Day by day, week by week, we will in the next few months experience the 70th anniversary of the destruction of Hungarian Jewry. Some 17,000 so-called 'alien Jews,' were seized by the Hungarian authorities in July and August of 1941, and deported to Ukraine and massacred. Approximately 1,000 Jews in Novi Sad and other areas of the Felvedik region were massacred by Hungarian military units. The approximately 725,007 Jews under Hungarian rule were intact and apparently secure when on March 19, 1944, the Germans invaded and occupied Hungary. Now there is no better way in which to describe the destruction of Hungarian Jewry than with the words of the foremost scholar of the Holocaust in Hungary, Randolph L. Braham.
The Holocaust in Hungary was in many respects distinct from the tragedies that befell other Jewish communities in Nazi-dominated Europe. This distinction is reflected in the disastrous set of historical circumstances that combined to doom Hungarian Jewry in 1944.
The destruction of Hungarian Jewry during that year constitutes one of the most perplexing chapters in the history of the Holocaust.It is a tragedy that should never have happened.By the beginning of 1944-on the eve of Allied victory-the leaders of the world, including the national and Jewish leaders of Hungary, were already privy to the secrets of Auschwitz. Moreover, except for a few diehards who still believed in Hitler's last-minute wonder-weapons, even the perpetrators realized that the Axis had lost the war.
The segregation and isolation of Hungarian Jews began on April 15, with the imposition of travel restrictions, the confiscation of telephones and radios, and finally with their marking. After April 15, it was compulsory for all Jews to wear a yellow badge Star of David, 3.8 x 3.8inches. Beginning on the first day of Passover, April 16, the Jews of Carpathian Ruthenia and Northeastern Hungary were ghettoized. The deportation of Hungarian Jews began on May 15, and lasted until July 9. During this period, 434,351 Jews were deported from the countryside to Auschwitz. They were largely Orthodox and Hasidic Jews from Carpathian Ruthenia, and Northeastern Hungary. They were followed by the Jews of Northern Transylvania. This deportation took place from 55 major ghettos and concentration centers in 147 trains composed of hermetically sealed freight cars. In late June, approximately 17,500 Jews were deported to Auschwitz from Budapest.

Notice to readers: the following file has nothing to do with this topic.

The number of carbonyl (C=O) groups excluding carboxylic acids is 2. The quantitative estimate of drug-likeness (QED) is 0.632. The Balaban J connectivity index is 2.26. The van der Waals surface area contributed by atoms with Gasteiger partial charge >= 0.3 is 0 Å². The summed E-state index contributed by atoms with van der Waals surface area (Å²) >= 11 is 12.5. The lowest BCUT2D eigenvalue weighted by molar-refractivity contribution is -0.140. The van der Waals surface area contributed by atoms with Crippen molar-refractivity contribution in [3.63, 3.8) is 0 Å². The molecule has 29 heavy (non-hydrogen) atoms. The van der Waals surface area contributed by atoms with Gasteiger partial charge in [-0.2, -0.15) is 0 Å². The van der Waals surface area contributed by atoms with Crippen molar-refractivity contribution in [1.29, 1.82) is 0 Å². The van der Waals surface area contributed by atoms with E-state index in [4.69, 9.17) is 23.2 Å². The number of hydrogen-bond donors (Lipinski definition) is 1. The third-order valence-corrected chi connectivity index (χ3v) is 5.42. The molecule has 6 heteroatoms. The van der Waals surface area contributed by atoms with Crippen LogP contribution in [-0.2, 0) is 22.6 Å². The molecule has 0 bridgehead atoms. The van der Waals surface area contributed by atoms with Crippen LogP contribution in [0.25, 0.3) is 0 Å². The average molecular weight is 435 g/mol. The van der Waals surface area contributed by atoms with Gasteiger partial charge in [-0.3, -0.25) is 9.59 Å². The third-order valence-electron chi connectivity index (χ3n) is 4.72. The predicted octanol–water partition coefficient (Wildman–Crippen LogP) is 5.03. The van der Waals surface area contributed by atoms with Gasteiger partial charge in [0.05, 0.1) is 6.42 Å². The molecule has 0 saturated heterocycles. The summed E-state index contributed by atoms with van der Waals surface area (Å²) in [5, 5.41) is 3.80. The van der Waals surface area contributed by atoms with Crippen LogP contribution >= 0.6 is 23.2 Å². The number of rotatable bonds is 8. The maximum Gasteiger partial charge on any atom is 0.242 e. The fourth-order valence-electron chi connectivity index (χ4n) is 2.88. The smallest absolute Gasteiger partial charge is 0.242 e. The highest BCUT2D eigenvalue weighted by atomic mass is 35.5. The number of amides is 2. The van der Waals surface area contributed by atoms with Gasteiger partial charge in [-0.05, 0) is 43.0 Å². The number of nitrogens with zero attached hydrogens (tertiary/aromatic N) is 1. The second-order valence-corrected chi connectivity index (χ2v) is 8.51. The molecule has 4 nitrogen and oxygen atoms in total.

The common ashen burial ground of the Jews of Hungary is in the Polish town of Oswiecim. Like some other towns in Western Poland, the Germans erased the Polish name and gave it a German name. That name is Auschwitz. Auschwitz, the mass killing center, was the third stage in the murder process of European Jewry. The first was the mobile killing unit stage, the Einsatz-Gruppen which began murdering Jews on June 24, 1941; two days after the Germans invaded the Soviet Union. The mobile killing units operated from the Baltic Sea in the north to the Black Sea in the south.
From the summer of 1941 through the fall of that year, approximately 1.7 million Jews were murdered. Included in that number were the 33,700 Jews of Kyiv, murdered in two days, Sept. 28 and 29, Yom Kippur, 1941. They were murdered at Babi Yar, the largest mass urban murder site in Europe. Following that, the Germans understood that killing so many Jews by gun and burying them was messy and left behind evidence. And so they went to the second stage of the murder process. This was known as the Operation Reinhard Camps, memorializing the name of Reinhard Heydrich, the German butcher who was assassinated by Czech partisans in the spring of 1942. The Operation Reinhard Camps were Belzec, Sobibor, and Treblinka, in which approximately 1.8 million Jews were murdered from the early summer 1942, into the winter of 1943. These three death camps had no barracks. Jews did not stay overnight.
Treblinka is the burial ground of the more than 350,000 Jews of Warsaw. The third stage was the Auschwitz mass killing center phase, in which approximately 1.5 million people were murdered. The overwhelming majority were Jews, the largest group coming from Hungary and Romania. The mass killing center phase began functioning as the Operation Reinhard phase came to an end. The mass killing center was established at Auschwitz in southwestern Poland because of its access to railroad lines and its proximity to the largest group of as yet un-murdered Jews of Europe, the Jews of Hungary.
By the time the deportations ended Hungary was already Judenrein, cleansed of Jews, with the exception of Budapest. Since June of 1944, the Jews of Budapest were confined to living in buildings designated with a yellow star. This frightening, but relatively safe time for the Jews of Budapest, ended on Oct. 15, 1944, when the Hungarian Nazis, the Arrow Cross Party, came to power. Many Jews were taken to the banks of the Danube River. They were shot. During the Soviet siege of Budapest nearly 70,000 Jews were ordered into the ghetto. Though liberated on January 17-18, 1945, nevertheless thousands died as a result of disease, starvation, and cold.
Among the Jews deported from the rural areas of Hungary between April 16 and July 9, was a young Hassidic yeshiva student Elie Wiesel. His lament for Hungarian Jewry on his first night in Auschwitz became the lament of the Jewish people.
Never shall I forget that night, the first night in camp, which has turned my life into one long night, seven times cursed and seven times sealed. Never shall I forget that smoke. Never shall I forget the little faces of the children, whose bodies I saw turned into wreaths of smoke beneath a silent blue sky…
Rabbi Yehiel E. Poupko is rabbinic scholar of the Jewish United Fund/Jewish Federation of Metropolitan Chicago.